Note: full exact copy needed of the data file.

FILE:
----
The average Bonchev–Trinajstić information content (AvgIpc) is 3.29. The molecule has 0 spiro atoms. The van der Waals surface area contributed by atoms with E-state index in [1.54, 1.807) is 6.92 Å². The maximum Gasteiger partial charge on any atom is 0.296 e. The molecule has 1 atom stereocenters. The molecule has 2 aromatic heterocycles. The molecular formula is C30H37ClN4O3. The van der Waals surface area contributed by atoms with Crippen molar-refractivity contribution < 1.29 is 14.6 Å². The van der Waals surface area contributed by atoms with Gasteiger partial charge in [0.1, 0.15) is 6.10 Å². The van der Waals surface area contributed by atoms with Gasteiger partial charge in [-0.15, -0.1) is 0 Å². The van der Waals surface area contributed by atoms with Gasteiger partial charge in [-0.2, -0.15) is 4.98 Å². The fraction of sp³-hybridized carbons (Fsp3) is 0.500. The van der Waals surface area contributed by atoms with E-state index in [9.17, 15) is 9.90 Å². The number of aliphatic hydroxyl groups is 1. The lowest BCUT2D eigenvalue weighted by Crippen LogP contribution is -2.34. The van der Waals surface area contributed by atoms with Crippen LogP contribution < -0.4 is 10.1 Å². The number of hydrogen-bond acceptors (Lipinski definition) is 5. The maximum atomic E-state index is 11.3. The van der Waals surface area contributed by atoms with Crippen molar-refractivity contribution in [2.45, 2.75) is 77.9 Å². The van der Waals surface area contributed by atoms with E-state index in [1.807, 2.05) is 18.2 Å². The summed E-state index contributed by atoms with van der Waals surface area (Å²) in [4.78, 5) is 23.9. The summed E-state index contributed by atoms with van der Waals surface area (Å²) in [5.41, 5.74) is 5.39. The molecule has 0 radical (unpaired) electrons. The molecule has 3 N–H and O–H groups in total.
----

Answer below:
The average Bonchev–Trinajstić information content (AvgIpc) is 3.29. The molecule has 0 spiro atoms. The van der Waals surface area contributed by atoms with E-state index in [1.54, 1.807) is 6.92 Å². The maximum Gasteiger partial charge on any atom is 0.296 e. The molecule has 1 atom stereocenters. The molecule has 2 aromatic heterocycles. The molecular formula is C30H37ClN4O3. The van der Waals surface area contributed by atoms with Crippen molar-refractivity contribution < 1.29 is 14.6 Å². The van der Waals surface area contributed by atoms with Gasteiger partial charge in [0.1, 0.15) is 6.10 Å². The van der Waals surface area contributed by atoms with Gasteiger partial charge in [-0.15, -0.1) is 0 Å². The van der Waals surface area contributed by atoms with Gasteiger partial charge in [-0.2, -0.15) is 4.98 Å². The fraction of sp³-hybridized carbons (Fsp3) is 0.500. The van der Waals surface area contributed by atoms with E-state index in [9.17, 15) is 9.90 Å². The number of aliphatic hydroxyl groups is 1. The lowest BCUT2D eigenvalue weighted by Crippen LogP contribution is -2.34. The van der Waals surface area contributed by atoms with Crippen LogP contribution < -0.4 is 10.1 Å². The number of hydrogen-bond acceptors (Lipinski definition) is 5. The maximum atomic E-state index is 11.3. The van der Waals surface area contributed by atoms with Crippen molar-refractivity contribution in [2.45, 2.75) is 77.9 Å². The van der Waals surface area contributed by atoms with E-state index in [1.807, 2.05) is 18.2 Å². The summed E-state index contributed by atoms with van der Waals surface area (Å²) in [4.78, 5) is 23.9. The summed E-state index contributed by atoms with van der Waals surface area (Å²) in [5.41, 5.74) is 5.39. The molecule has 0 radical (unpaired) electrons. The molecule has 3 N–H and O–H groups in total.